“Since we had toured [together], Parliament had put out some bigger albums and then Funkadelic had, and George had started a thousand offshoot bands, too,” Stone writes in an excerpt from his upcoming memoir, Thank You (Falettinme Be Mice Elf Agin), “but he was starting to burn out from juggling it all: acts, labels, tours, money, drugs.
Stone describes Clinton as “a trip. I always thought of him as a human cartoon. If there was a way to make an experience more fun, he would find it. He was funny on his own, and together we were even funnier. If I wanted money to score, I didn’t have to lie and say that I was buying equipment or giving a girlfriend money for clothes. I would just come right out and ask: ‘Can I star?’”
Then he and Clinton encountered a dealer “who knew every song from every Family Stone record.” When they wanted to buy drugs from him, it took longer than with other dealers because of the amount of detailed questions he asked about Stone’s work.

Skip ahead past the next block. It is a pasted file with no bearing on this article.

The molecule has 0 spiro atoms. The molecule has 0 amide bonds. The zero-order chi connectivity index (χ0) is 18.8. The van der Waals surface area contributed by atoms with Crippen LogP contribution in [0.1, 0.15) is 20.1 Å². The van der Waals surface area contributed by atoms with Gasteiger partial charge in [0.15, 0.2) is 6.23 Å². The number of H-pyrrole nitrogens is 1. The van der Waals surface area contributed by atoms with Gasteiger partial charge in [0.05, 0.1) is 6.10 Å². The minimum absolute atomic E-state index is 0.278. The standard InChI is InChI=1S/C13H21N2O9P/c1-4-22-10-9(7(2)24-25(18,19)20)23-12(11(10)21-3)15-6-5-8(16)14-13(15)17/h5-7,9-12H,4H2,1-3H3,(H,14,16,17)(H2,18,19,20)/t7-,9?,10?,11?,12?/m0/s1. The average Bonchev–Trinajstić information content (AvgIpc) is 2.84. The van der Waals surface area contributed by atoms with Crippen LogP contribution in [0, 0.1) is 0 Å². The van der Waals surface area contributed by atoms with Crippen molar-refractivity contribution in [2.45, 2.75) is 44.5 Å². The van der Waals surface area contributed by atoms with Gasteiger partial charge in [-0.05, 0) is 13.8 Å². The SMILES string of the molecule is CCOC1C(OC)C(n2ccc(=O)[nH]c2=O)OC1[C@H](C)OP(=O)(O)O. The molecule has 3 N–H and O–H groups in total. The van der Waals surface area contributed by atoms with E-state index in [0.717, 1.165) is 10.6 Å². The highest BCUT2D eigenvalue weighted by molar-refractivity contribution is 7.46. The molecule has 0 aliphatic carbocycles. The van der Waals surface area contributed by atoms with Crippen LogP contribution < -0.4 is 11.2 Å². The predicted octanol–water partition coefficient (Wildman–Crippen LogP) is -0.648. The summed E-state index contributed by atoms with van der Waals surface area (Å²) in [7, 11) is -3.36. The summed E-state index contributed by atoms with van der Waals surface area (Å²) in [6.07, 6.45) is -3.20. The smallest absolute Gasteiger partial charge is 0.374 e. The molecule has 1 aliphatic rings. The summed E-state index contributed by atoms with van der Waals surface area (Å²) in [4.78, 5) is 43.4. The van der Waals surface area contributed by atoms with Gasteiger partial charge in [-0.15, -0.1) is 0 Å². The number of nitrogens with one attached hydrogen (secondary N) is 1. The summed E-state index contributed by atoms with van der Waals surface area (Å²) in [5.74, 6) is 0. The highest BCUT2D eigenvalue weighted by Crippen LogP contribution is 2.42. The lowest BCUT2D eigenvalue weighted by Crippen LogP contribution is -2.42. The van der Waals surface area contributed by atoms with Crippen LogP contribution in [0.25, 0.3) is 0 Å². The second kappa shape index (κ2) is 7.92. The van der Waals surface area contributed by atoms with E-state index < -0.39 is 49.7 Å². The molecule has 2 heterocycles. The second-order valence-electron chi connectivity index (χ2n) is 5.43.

“One afternoon on the way over there, George and I realized that we didn’t have money for dope,” Stone says. “When we got there, I didn’t wait for the dealer to start talking about my music. I went in on it myself, and then I hit him with a bonus: ‘We’re light,’ I said, ‘but I’ll give you a copy of the album I’m working on as collateral. You can’t listen to it, but you can keep it safe for me.’”
Drug Dealer Had to Respect Sly Stone’s Trick
Stone “went out to the car and came back with a tape. I think his hand was shaking when he gave us the drugs, he was so excited.”
On the way back home, “George congratulated me on thinking fast. ‘Good idea to give him a copy of the record.’ ‘What record?’ I said. He was staring at me like I forgot something that had just happened,” Stone wrote. “‘You know,’ he said. ‘The tape. The music.’ ‘There’s no music on there,’ I said. ‘There’s nothing. It’s empty.’”
Stone said he didn’t know “how long George laughed, but it seemed like it was the whole ride home. He eventually told the dealer, who wasn’t even mad. ‘You have to respect that,’ the dealer said.”
Stone’s Thank You (Falettinme Be Mice Elf Agin) is set to be published on Oct. 17 by Auwa Books.
Sly and the Family Stone Albums Ranked Worst to Best
They leveraged radio-friendly, era-equipped soul-pop music at the turn of the ’70s to become one of the most influential groups from the period.
Gallery Credit: Michael Gallucci
They Hated Their Own Albums